The ongoing onslaught of austerity has hit all parts of London’s public sector hard, but perhaps none more than our police service. The government may claim that austerity is over, but the reality is very different: £850m of cuts to the Met have come from Whitehall since 2010 and with more to come the total is set to top £1 billion by 2023. Police spending per head has fallen faster for the Metropolitan Police than for any other police service, tumbling from £423 in 2013/14 to just £337 four years later.
This is despite the Met facing a unique set of challenges as a direct consequence of serving our capital city. It protects parliament and the monarchy, safeguards major football matches and has responsibility for ensuring that demonstrations of all sorts pass off peacefully and safely. It provides diplomatic protection and facilitates state visits. The Met’s work is vital to our reputation as a world city – a place where people can visit, enjoy and do business in safety.
At the same time, the Met is being asked to do more for a greater number of people than ever before. Crime and the complexity of it is rising across the country and London is no exception. We’ve seen increased reporting of historic sexual offences, a rising threat of terrorism from both religious extremists and the Far Right, and a growing number of crimes committed online, resulting in an expanded need for digital evidence gathering. And with police officers dealing with more hidden crimes such as modern-day slavery, while also being left to pick up the pieces because of the stress austerity has imposed on youth and mental health services, it’s little wonder that the strain is starting to show.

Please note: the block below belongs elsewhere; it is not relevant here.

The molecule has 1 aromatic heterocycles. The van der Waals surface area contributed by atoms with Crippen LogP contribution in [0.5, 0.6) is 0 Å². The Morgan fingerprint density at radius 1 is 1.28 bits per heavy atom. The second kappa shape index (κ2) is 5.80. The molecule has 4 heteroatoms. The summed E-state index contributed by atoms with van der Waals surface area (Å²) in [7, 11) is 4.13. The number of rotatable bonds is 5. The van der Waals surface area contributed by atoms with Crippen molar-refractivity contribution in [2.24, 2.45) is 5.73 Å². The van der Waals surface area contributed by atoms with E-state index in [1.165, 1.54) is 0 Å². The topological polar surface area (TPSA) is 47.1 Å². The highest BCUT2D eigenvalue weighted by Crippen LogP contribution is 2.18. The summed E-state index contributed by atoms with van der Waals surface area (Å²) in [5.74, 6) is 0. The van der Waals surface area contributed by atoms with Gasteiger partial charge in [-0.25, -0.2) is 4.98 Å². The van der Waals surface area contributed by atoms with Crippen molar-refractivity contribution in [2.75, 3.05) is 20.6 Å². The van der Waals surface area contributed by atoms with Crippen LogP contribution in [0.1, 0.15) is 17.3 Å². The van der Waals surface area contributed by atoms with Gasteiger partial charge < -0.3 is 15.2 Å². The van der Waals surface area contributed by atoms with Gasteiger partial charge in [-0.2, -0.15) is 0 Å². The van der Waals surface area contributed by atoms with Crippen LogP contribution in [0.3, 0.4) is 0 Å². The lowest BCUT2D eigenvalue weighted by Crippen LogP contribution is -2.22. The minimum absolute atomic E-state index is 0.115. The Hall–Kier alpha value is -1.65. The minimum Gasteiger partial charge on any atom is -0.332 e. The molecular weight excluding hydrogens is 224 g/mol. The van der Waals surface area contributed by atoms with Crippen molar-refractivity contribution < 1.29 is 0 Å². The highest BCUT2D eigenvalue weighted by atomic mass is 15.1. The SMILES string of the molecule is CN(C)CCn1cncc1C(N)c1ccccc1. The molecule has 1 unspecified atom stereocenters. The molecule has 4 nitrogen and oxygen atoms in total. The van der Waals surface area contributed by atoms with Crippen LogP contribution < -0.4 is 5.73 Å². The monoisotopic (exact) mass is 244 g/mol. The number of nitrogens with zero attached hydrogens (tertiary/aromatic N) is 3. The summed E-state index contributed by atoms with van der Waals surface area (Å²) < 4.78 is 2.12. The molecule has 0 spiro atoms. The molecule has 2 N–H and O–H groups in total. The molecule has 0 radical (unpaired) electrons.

At every turn, resources are stretched. The Met is facing a perfect storm of cuts and circumstances.
In recognition of the unique role police in London play, the National and International Capital Cities (NICC) Grant provides additional funding to the Met and to the separate City of London Police. But even here, the actual funding though falls far short of what is required: Home Office own figures show that the Met receives £95 million a year less through the NICC than it needs to in order to fulfil its additional duties and ordinary Londoners are left to pick up the tab.
Possibly the most visible consequence of cuts is that police officer numbers have fallen. In March 2010, the Met had 33,367 officers serving a city of just over eight million people, but by December of last year this had fallen to 29,693 while London’s population population had risen to over 8.8 million. Inevitably, this leads to stark choices having to be made. As Met commissioner Cressida Dick put it to the House of Commons home affairs select committee, the Met needs either “more money”, a “smaller mission” or a “greater risk appetite”. It cannot be right that central government has starved our police of funding to such an extent that a greater tolerance of risk to public safety could be mooted as a serious proposition.